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Best Ways To Experience The Presidential Inauguration In Washington DC

January 7, 2013 8:00 AM

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File photo of inaugurationCredit: Justin Sullivan/Getty Images

File photo of inaugurationCredit: Justin Sullivan/Getty Images

U.S President Barack Obama's inaugural address in 2009.  (Photo by Justin Sullivan/Getty Images)

U.S President Barack Obama’s inaugural address in 2009. (Photo by Justin Sullivan/Getty Images)

When President Barack Obama was sworn in the first time, visitors to the city overwhelmed the metro, hotels, restaurants and locals. This time around it may not be as overwhelming, but it is always best to be prepared. This is how to stay ahead of the game and enjoy the inaugural experience.

Let Freedom Ring!
The John F. Kennedy Center Concert Hall
2700 F St. NW
Washington, D.C. 20566
(202) 467-4600
www.kennedy-center.org

Hours: Jan. 20 – 6 p.m.
Price: free

The official Inauguration Day is Sunday, Jan. 20 with the public ceremony Jan. 21, which also happens to be Martin Luther King Jr. Day. The Kennedy Center and Georgetown University will present a musical tribute to King — one of the country’s most influential leaders of the civil rights movement — and the annual John Thompson Legacy of a Dream Award. To honor King’s messages and the second inauguration of Obama, spend part of Sunday listening to Smokey Robinson and the Let Freedom Ring Choir. Tickets for the tribute will be handed out at 4 p.m. in the Hall of Nations.
Inauguration Day
washington.org/

Jan. 21

Expect an insane flood of people into the city. As a D.C. resident, this is part of the inaugural experience. Because several roads will be blocked, the best means of transportation will be public transportation. Unfortunately, this means public transportation will be crowded. If you were at the last inauguration, you know just how intense it can be. Leave for your destinations early, and if you are traveling with children, be especially mindful. Also, it is January, so unless there is a random heat wave, dress accordingly. Layers, scarfs, hats and heat warmers are necessary. Because of the crowd and the weather, expect restaurants, museums and other tourist attractions to be at full capacity all day. The best thing to do will be to plan your day in advance, make reservations where you can, and know where you are going ahead of time and when.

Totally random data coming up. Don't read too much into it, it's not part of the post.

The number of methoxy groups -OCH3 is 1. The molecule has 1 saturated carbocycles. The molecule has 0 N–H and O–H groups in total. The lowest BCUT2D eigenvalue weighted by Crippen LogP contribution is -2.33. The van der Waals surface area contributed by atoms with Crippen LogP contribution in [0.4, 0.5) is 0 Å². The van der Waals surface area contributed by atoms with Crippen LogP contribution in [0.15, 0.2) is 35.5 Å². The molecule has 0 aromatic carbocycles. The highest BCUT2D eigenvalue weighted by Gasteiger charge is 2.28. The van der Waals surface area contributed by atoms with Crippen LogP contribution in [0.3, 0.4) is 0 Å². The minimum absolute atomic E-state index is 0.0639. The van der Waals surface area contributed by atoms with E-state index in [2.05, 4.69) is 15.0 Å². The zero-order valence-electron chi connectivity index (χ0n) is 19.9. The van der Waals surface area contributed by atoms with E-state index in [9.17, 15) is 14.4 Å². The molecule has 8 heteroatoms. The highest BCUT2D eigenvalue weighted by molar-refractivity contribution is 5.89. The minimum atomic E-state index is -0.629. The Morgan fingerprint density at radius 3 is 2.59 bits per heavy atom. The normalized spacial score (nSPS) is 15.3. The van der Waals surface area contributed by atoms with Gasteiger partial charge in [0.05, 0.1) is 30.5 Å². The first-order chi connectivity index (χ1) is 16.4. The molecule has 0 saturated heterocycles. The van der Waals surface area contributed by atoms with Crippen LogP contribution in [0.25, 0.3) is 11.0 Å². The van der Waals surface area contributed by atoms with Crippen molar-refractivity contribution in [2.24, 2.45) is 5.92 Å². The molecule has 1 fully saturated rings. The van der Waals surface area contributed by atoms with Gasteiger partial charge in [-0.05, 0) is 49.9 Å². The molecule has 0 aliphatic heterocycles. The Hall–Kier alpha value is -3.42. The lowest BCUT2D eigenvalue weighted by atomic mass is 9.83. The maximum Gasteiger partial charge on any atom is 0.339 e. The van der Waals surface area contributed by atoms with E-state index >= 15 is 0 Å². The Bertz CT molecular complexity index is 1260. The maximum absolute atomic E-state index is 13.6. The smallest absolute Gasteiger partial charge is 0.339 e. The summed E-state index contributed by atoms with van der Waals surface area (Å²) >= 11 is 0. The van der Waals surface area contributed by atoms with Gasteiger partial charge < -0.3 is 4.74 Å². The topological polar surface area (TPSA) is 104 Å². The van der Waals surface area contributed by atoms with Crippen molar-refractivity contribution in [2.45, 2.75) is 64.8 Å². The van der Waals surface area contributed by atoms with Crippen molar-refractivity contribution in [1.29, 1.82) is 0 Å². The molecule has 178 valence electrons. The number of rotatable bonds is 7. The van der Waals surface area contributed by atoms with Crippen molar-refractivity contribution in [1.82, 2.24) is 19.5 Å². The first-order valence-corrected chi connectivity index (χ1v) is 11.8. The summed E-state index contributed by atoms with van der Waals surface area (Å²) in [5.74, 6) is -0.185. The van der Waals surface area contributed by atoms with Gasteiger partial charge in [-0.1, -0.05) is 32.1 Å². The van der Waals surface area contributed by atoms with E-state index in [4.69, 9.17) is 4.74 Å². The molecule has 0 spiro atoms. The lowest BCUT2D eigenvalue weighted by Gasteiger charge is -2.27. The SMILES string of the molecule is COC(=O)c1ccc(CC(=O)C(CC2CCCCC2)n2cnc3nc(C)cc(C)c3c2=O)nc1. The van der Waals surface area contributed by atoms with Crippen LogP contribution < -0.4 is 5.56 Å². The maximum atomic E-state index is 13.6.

Related: Getaway Guide to Washington D.C.


Swearing In

The National Mall
Between Independence and Constitution Avenue
www.inaugural.senate.gov/

Jan. 21

President Barack Obama and Vice President Biden will be sworn in on the steps of the United States Capitol building with millions of people watching. The National Mall will be filled with thousands of people from all around the country and world, who want to experience the ceremony live. If you haven’t already procured one of the few tickets available from your congressmen or senators, you may still attend the ceremony and watch on one of the monitors if you do not get a good view. Despite the weather and crowdedness, going to the swearing in is a must for experiencing the inauguration in D.C.

Inaugural Balls
www.inaugural.senate.gov/

A party where you get to dress like you are in the presence of the Queen of England is always a beautiful thing. When the Presidential Inauguration rolls around every four years, all it takes is a ticket to live like a duke or duchess for a night. If you don’t have the pleasure of being invited to the president’s inaugural ball, there are several official and unofficial balls around the area that will make you feel just as much a part of the celebration. Ticket prices generally range from $75 to $300, but for some, the experience is priceless.

Related: Must See Places in the D.C. Area

Inauguration Parade
Pennsylvania Avenue, Northwest
www.inaugural.senate.gov/

Jan. 21

As to be expected, The National Mall swarms with people on inauguration day for the swearing in. The inauguration parade is another option for those who want a close-up view of the festivities. The parade stretches over a mile, so there is a lot of space to get a spot. However, do not underestimate how many people will be attending the events. You will still need to get there early: You will still face the stiff security measures, and the metro will still be packed.

Folashade Oyegbola is a freelance writer covering all things D.C. Her work can be found on Examiner.com.
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